House office buys biometrics

The Office of Legislative Counsel for the House of Representatives is becoming the first on Capitol Hill to install biometric technology in order to protect confidential files and working documents by using iris scans to authenticate a person's identity.

The office has selected SAFLINK Corp.'s SAF2000 authentication software, a system that allows a customer to choose among a wide variety of security technologies, including fingerprints, speech verification and face recognition. The cost is $36,000.

"It's easy, and it will get us out of password jail," said Lynn Richardson, the office administrator. Until now, the office had been changing its passwords every three months, but the routine was a hassle because people couldn't remember their passwords. Richardson said the office had been looking for other ways to increase security.

The search became more critical after the anthrax scare on Capitol Hill last fall closed the office for more than a week. Officials scrambled to buy laptop computers for its staff of 50 people to continue working from other locations, but administrator were concerned that the laptops were not secure enough.

SAF2000 uses a biometrics suite for Microsoft Corp. Windows 2000/NT networks. The technology's iris recognition is patented, according to Matt Shannon, SAFLINK's manager of government services.

The office wanted the technology, Shannon said, due to the difficulty of changing passwords and restricting access to working documents until they were ready to be released to the public.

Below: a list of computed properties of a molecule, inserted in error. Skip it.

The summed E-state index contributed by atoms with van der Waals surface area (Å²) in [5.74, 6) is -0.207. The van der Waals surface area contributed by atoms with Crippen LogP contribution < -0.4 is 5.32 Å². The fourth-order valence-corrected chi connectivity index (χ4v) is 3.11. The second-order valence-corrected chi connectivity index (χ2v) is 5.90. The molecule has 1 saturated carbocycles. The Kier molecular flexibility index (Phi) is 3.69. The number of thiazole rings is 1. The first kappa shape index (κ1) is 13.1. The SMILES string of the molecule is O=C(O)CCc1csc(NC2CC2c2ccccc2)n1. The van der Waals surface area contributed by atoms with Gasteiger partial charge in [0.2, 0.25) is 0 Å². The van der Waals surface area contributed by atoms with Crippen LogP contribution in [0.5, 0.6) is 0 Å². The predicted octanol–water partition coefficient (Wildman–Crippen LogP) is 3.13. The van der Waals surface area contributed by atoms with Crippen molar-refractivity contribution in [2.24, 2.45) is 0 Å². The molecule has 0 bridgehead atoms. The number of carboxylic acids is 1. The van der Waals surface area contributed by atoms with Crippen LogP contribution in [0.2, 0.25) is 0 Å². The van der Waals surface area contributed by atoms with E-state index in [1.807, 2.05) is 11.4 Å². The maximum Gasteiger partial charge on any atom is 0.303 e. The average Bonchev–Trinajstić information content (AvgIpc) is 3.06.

"Because documents created and held by the [office] are sensitive in nature, it is important that they be adequately secure," said Walter Hamilton, vice president of business development at SAFLINK. "We believe that our SAF2000 solution, combined with Panasonic Authenticam desktop iris recognition cameras, will provide the level of security required for this critical government application."

SAFLINK also is supplying similar biometric technology to other federal agencies, including the Defense, Justice and Energy departments as well as the intelligence community, according to Hamilton.


  • Workforce
    coronavirus molecule (creativeneko/

    OMB urges 'maximum telework flexibilities' for DC-area feds

    A Sunday evening memo ahead of a potentially chaotic commute urges agency heads to pivot to telework as much as possible.

  • Acquisition
    Shutterstock ID: 1993681 By Jurgen Ziewe

    Spinning up telework presents procurement challenges

    As concerns over the coronavirus outbreak drives more agencies towards expanding employee telework, federal acquisition contracts can help ease some of the pain.

Stay Connected


Sign up for our newsletter.

I agree to this site's Privacy Policy.